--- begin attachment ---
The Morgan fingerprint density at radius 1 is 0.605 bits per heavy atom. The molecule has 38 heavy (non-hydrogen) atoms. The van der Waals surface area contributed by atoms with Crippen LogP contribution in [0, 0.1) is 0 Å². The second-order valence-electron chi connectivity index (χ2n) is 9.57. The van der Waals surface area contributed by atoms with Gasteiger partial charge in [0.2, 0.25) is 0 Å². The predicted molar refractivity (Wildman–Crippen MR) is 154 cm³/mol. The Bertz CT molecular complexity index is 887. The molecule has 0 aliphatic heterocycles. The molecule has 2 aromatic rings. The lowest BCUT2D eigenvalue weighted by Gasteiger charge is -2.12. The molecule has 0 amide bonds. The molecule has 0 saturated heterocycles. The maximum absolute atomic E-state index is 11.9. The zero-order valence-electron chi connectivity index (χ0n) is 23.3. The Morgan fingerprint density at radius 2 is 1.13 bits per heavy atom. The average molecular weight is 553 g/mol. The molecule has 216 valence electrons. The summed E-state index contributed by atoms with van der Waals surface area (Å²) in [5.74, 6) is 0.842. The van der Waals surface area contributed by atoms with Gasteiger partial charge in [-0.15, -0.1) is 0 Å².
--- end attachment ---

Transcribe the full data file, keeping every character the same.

The Morgan fingerprint density at radius 1 is 0.605 bits per heavy atom. The molecule has 38 heavy (non-hydrogen) atoms. The van der Waals surface area contributed by atoms with Crippen LogP contribution in [0, 0.1) is 0 Å². The second-order valence-electron chi connectivity index (χ2n) is 9.57. The van der Waals surface area contributed by atoms with Gasteiger partial charge in [0.2, 0.25) is 0 Å². The predicted molar refractivity (Wildman–Crippen MR) is 154 cm³/mol. The Bertz CT molecular complexity index is 887. The molecule has 0 aliphatic heterocycles. The molecule has 2 aromatic rings. The lowest BCUT2D eigenvalue weighted by Gasteiger charge is -2.12. The molecule has 0 amide bonds. The molecule has 0 saturated heterocycles. The maximum absolute atomic E-state index is 11.9. The zero-order valence-electron chi connectivity index (χ0n) is 23.3. The Morgan fingerprint density at radius 2 is 1.13 bits per heavy atom. The average molecular weight is 553 g/mol. The molecule has 216 valence electrons. The summed E-state index contributed by atoms with van der Waals surface area (Å²) in [5.74, 6) is 0.842. The van der Waals surface area contributed by atoms with Gasteiger partial charge in [-0.15, -0.1) is 0 Å².